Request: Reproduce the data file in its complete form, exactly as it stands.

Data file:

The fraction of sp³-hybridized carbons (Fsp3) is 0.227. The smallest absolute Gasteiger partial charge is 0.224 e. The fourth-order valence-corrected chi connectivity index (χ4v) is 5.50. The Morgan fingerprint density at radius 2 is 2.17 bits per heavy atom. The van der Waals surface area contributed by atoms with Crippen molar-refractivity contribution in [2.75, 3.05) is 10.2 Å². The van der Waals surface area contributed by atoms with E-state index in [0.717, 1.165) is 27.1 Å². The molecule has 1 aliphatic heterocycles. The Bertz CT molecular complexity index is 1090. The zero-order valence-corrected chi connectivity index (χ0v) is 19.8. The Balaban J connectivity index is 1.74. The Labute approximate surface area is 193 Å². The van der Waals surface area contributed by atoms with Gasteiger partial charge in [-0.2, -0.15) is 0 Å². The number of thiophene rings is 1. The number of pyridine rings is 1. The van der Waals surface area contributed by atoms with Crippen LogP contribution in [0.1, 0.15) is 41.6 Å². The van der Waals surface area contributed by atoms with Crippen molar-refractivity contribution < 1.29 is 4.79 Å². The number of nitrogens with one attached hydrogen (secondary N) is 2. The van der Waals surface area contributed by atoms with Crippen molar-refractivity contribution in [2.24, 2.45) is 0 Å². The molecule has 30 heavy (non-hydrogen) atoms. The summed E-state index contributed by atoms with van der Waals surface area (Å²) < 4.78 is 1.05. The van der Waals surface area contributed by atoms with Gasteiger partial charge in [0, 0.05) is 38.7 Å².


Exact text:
The fraction of sp³-hybridized carbons (Fsp3) is 0.227. The smallest absolute Gasteiger partial charge is 0.224 e. The fourth-order valence-corrected chi connectivity index (χ4v) is 5.50. The Morgan fingerprint density at radius 2 is 2.17 bits per heavy atom. The van der Waals surface area contributed by atoms with Crippen molar-refractivity contribution in [2.75, 3.05) is 10.2 Å². The van der Waals surface area contributed by atoms with E-state index in [0.717, 1.165) is 27.1 Å². The molecule has 1 aliphatic heterocycles. The Bertz CT molecular complexity index is 1090. The zero-order valence-corrected chi connectivity index (χ0v) is 19.8. The Balaban J connectivity index is 1.74. The Labute approximate surface area is 193 Å². The van der Waals surface area contributed by atoms with Gasteiger partial charge in [-0.2, -0.15) is 0 Å². The number of thiophene rings is 1. The number of pyridine rings is 1. The van der Waals surface area contributed by atoms with Crippen LogP contribution in [0.1, 0.15) is 41.6 Å². The van der Waals surface area contributed by atoms with Crippen molar-refractivity contribution < 1.29 is 4.79 Å². The number of nitrogens with one attached hydrogen (secondary N) is 2. The van der Waals surface area contributed by atoms with Crippen molar-refractivity contribution in [2.24, 2.45) is 0 Å². The molecule has 30 heavy (non-hydrogen) atoms. The summed E-state index contributed by atoms with van der Waals surface area (Å²) < 4.78 is 1.05. The van der Waals surface area contributed by atoms with Gasteiger partial charge in [0, 0.05) is 38.7 Å².